Stephen Colbert's holiday special, A Colbert Christmas: The Greatest Gift of All was conveniently timed to come out on DVD two days after it premiered on Comedy Central, which is fitting, because by the time you get to the end, you realize you've been watching an extra-long commercial for the DVD version all along. But with all of the hilarious extras on the disc, it's okay (in this case) to fall for the spiel hook, line and sinker. Hell, they should have advertised the soundtrack album, too, because that alone is worth having, if only for car-trip sing-alongs. Here's what you get if you spring for the DVD, instead of just watching it on the teevee.
Growing up in the 1980s, I didn't watch a lot of traditional "holiday specials." No special guests coming over, no singing songs by the fire, nothing like that -- just Charlie Brown, the Grinch and little Ralphie for me. So all I know about the golden age of holiday specials is what I've seen parodied on Saturday Night Live ("I'm Gumby, dammit!"). But from what I've seen, Stephen Colbert really nailed it in A Colbert Christmas, his Comedy Central Christmas special, which aired last night, although I can only imagine that his was a million times funnier, and that this time the humor was intentional. I would even go out on a limb and call it a new holiday staple, like A Christmas Story, although I don't know if I'd want it to play 24 hours in a row. Here are the five funniest moments from last night's airing.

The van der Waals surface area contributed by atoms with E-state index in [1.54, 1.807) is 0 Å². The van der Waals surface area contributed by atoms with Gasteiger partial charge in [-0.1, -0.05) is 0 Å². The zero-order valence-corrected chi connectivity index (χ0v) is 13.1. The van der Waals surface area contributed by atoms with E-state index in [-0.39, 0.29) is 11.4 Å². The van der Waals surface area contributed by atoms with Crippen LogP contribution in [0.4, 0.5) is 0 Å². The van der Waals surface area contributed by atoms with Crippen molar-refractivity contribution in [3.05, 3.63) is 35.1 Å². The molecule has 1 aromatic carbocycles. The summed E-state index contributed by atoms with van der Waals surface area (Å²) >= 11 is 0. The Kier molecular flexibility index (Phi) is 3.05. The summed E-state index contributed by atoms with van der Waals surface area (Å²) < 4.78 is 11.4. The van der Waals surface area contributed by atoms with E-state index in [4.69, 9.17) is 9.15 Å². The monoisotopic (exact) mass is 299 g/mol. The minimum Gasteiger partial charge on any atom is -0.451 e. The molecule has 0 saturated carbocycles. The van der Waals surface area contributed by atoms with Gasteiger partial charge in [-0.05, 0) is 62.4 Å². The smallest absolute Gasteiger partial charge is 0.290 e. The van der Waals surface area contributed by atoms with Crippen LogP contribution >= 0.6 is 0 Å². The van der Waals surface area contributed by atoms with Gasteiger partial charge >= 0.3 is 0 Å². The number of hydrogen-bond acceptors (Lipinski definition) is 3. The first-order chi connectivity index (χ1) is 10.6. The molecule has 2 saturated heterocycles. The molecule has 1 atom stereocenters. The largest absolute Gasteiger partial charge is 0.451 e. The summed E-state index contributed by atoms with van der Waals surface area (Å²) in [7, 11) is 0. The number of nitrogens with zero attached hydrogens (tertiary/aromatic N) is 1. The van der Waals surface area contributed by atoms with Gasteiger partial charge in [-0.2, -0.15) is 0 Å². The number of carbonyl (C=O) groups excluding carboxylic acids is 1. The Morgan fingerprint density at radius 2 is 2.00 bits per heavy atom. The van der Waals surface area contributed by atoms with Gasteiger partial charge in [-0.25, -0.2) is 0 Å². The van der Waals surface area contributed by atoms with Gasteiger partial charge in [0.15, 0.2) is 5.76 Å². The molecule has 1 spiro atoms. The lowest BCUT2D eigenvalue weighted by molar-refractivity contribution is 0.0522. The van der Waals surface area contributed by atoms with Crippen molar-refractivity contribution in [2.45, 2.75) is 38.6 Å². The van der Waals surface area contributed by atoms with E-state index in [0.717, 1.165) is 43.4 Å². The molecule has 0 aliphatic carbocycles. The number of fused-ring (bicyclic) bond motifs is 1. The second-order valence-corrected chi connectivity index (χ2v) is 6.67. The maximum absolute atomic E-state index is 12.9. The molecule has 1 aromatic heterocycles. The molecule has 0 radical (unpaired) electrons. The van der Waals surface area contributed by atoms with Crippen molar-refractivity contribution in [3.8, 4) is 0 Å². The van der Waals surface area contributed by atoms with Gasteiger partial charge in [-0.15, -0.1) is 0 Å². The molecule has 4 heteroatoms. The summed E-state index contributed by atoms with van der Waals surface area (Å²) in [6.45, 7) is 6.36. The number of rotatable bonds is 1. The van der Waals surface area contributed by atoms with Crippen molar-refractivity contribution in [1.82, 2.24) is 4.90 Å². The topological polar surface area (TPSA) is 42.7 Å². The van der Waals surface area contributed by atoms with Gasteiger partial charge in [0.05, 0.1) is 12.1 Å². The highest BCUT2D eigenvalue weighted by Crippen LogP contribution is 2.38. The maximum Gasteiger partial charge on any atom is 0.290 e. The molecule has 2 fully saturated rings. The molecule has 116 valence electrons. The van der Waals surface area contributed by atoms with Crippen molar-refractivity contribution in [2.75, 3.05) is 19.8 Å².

The Glee kids are about to get real Bad...
I must admit something right off the bat: I've never been the biggest fan of Jimmy Fallon as a late night talk show host. I know, I know, that's like saying puppies are overrated and ice cream is a sub-par dessert. I'm of the minority and I realize that. Let me clarify that I actually thought Fallon's Late Night was a fun, hip (The Roots rule all!!) and modern (the guy knows his viral-friendly audience) show, but Fallon's interviewing style of fawning and giggling over every single guest always hit the wrong nerve with me. Again, I realize that Fallon doesn't have the gravitas as Letterman, nor the politics of Stewart and Colbert, but I like my hosts more edgy and daring than agreeable and starstruck, and the squeaky-clean Fallon most certainly ain't that.
Oprah and Lance re-enact the Ricky Gervais classic, The Invention of Lying
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